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With ballot-box rigging, arbitrary arrests, politicization of the judiciary, media censorship, and endless internet blackouts, democracy has become a distant memory in Pakistan. The elections held on February 8, after two extremely turbulent political years, were a sad illustration of this.

A lacklustre campaign didn’t discourage people from showing up at the ballot box in greater numbers than predicted. This was testimony to their stake in the democratic process, indicating they felt their vote mattered. The turnout defied the narrative that the election outcome was a forgone conclusion.

When the results were in, it became clear that this narrative had overlooked electoral dynamics and public sentiment on the ground.

The Election Commission of Pakistan (ECP) did not cover itself in glory with its inexplicable tardiness in announcing election results. Despite its claim that it had set up an improved system to announce results, the inordinate delay evoked sharp criticism and allegations of foul play.

Disruptions to the Internet and mobile networks added toxicity to the debate and led to justifiable condemnation from the ECP and the caretaker administration. PTI leaders claimed “winning seats had been turned into defeats.” Several Western states urged an investigation into poll irregularities.

History is witness that if the strong public mandate is stolen, the cycle of political instability will endure in Pakistan. To date, no prime minister in Pakistan’s constitutional history has completed his five-year term; the trend is likely to persist.

Based on available data released by the ECP, it is quite evident that none of the three major parties—the PTI, the Pakistan Muslim League-Nawaz (PML-N), and the Pakistan People’s Party (PPP)—won enough seats on their own to muster a simple majority and form the government. Hence, the emerging dispensation in Pakistan will be a multiparty, weak coalition in a hung parliament where enacting legislation will be a difficult task.

Due to its inherent weaknesses, the newly-formed coalition government will be heavily dependent on the establishment. Hybrid (i.e., military-civilian) rule will therefore continue in the country. The military’s resolve as a major stakeholder in the nation will be further tested by the emerging split public mandate. The Shehbaz Sharif-led government will face several daunting challenges.

The most important of all will be dealing with an economy that is still in a critical state. Soaring inflation has fueled a cost-of-living crisis, which has played into the election, with PML-N’s inability to secure a majority partly attributable to the burden of incumbency, given its record in the PDM government it led until last August.

The next government will have to expeditiously negotiate a fresh, extended programme with the IMF as the stand-by arrangement will end in April. This is urgently needed for Pakistan to meet its heavy foreign debt liabilities in the years ahead.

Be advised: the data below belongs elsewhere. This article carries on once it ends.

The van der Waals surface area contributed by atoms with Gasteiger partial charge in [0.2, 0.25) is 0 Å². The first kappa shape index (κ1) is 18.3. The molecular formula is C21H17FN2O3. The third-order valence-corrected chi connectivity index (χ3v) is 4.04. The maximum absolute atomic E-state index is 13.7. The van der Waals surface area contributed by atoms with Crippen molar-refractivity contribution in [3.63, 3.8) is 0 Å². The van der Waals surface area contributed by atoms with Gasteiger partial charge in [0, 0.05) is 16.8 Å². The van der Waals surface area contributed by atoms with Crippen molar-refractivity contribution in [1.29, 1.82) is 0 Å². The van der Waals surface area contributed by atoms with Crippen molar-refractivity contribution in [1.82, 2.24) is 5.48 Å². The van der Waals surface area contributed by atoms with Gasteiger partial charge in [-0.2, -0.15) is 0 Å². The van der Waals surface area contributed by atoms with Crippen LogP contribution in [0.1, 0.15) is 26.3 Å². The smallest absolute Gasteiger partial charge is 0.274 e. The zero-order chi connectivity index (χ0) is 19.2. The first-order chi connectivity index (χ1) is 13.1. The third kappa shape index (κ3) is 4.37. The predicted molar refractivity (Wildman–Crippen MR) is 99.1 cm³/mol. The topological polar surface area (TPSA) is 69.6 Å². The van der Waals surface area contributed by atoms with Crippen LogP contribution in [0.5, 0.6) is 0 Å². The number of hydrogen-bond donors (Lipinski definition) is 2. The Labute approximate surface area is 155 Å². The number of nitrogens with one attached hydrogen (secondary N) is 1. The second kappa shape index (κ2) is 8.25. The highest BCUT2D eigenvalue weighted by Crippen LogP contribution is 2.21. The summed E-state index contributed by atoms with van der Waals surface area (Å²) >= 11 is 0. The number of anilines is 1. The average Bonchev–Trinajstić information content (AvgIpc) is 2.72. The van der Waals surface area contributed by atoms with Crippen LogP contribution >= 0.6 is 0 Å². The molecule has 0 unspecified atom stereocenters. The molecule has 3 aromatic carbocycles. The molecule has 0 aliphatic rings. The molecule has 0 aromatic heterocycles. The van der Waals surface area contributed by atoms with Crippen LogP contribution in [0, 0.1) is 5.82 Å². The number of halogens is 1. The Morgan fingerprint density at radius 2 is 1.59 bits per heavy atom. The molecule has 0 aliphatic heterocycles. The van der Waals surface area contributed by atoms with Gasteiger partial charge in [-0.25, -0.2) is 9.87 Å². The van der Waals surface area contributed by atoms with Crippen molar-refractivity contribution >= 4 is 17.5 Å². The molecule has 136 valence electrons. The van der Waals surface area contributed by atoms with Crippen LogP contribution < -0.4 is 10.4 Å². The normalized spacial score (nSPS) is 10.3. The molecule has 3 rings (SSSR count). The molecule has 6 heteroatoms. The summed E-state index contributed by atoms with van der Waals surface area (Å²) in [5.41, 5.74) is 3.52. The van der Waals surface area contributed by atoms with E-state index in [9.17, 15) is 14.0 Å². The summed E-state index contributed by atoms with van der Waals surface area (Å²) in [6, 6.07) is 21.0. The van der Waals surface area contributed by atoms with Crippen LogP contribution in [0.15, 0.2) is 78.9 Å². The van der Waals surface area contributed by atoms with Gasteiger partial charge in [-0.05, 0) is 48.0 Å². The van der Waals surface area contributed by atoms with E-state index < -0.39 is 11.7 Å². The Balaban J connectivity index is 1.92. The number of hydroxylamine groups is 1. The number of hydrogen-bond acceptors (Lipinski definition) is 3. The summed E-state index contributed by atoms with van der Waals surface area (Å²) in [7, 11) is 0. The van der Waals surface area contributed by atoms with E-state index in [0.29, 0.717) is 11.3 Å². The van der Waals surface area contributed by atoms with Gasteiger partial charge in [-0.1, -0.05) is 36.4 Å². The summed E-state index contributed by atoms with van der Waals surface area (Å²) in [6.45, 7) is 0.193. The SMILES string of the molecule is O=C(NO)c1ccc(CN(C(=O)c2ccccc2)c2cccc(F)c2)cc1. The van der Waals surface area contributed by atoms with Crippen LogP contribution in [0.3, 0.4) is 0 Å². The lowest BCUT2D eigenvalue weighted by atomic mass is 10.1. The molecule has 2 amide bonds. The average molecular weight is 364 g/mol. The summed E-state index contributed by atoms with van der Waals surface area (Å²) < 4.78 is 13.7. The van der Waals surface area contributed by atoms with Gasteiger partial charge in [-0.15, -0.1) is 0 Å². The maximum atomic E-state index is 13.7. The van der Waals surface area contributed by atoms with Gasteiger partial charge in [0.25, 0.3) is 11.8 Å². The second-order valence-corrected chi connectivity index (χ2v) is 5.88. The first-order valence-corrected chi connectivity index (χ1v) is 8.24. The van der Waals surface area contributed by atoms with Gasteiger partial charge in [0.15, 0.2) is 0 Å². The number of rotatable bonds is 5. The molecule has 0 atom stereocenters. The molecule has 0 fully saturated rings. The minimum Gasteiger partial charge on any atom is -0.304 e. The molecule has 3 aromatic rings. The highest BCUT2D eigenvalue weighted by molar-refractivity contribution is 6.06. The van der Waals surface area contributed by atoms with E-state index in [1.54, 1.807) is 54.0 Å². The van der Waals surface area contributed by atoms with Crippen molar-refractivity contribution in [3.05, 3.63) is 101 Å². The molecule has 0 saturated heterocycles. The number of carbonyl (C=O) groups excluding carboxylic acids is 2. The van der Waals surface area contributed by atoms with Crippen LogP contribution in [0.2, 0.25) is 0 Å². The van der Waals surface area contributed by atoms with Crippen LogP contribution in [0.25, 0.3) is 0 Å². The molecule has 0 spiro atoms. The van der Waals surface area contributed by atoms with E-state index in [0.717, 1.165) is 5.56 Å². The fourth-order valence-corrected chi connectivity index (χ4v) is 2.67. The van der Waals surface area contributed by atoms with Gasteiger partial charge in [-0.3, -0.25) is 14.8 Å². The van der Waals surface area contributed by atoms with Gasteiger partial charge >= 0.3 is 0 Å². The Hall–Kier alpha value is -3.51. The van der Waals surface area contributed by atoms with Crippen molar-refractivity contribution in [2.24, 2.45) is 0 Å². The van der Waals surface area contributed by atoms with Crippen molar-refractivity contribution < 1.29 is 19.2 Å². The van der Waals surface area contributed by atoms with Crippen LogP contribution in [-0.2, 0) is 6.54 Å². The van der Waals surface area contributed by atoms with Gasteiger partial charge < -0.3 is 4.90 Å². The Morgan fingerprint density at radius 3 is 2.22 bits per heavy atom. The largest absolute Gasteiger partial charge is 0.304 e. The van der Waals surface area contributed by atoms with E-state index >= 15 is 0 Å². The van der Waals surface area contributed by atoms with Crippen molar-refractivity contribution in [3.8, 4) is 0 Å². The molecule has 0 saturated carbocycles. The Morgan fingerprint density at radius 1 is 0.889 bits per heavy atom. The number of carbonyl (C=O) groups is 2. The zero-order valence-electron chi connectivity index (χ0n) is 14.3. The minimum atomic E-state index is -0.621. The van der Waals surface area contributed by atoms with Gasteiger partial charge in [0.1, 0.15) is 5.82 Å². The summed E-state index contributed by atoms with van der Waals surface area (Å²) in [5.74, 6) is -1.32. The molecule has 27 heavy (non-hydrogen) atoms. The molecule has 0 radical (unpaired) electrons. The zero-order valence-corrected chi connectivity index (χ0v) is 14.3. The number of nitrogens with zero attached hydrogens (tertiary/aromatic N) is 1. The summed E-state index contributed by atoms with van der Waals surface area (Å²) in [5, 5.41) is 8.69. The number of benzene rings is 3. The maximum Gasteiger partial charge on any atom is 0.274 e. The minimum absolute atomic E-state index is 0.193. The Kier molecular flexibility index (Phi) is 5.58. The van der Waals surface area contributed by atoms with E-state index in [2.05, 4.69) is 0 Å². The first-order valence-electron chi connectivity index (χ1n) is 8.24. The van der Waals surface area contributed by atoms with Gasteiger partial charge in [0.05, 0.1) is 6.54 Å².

In addition, the new administration will have to present a challenging budget in May/early June catering to elimination of subsidies and implementation of additional levies. Similarly, the financial requirement for external payments is staggering: of a total debt of $260 billion, $116 billion is external.

Likewise, inflation, which stood at 29.7 percent in December 2023, is likely to stay above 20 percent in 2024. Meanwhile, the growth rate in 2024 will hover around a modest 2 percent, with slim chances of recovery. These economic and fiscal challenges need a powerful government. A weak dispensation will find navigating the country through these troubles difficult.

At the diplomatic level, a weak prime minister will find it challenging to end the country’s isolation and take it forward. Pakistan’s ties with Afghanistan, India, and Iran are at an all-time low.

A weak prime minister will not get much traction in India and will struggle to normalize ties with New Delhi. In the U.S. strategic calculus, Pakistan’s salience has dwindled since the withdrawal from Afghanistan. Washington’s indifference towards Islamabad is likely to continue.

Despite Pakistan’s normal relations with China, Saudi Arabia, Qatar, and the United Arab Emirates (UAE), these nations are concerned about the country’s ongoing political unrest. The state of civil-military relations would be a key factor that determines the longevity of the coalition arrangement.

Pakistan is on a knife-edge, and the three major political parties will do well to step back and evolve a political consensus through a grand political dialogue with a futuristic view of how to take the country forward. No political party alone can take Pakistan out of its current problems. The country needs to conciliate. For this, a new political consensus among the political stakeholders offers the best way forward.

Copyright Business Recorder, 2024

Muhammad Sheroz Khan Lodhi

The writer is an economic analyst.

Email: [email protected]

Comments

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KU Mar 07, 2024 10:43am
The spoils of wealth are too many to worry about the economy. The only problem is that we are on our last gasps and the rigged elected leaders are only interested in themselves, suffer we will.
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AuratMarch Mar 07, 2024 11:52am
So project Naya Pakistan is wiped out completely?
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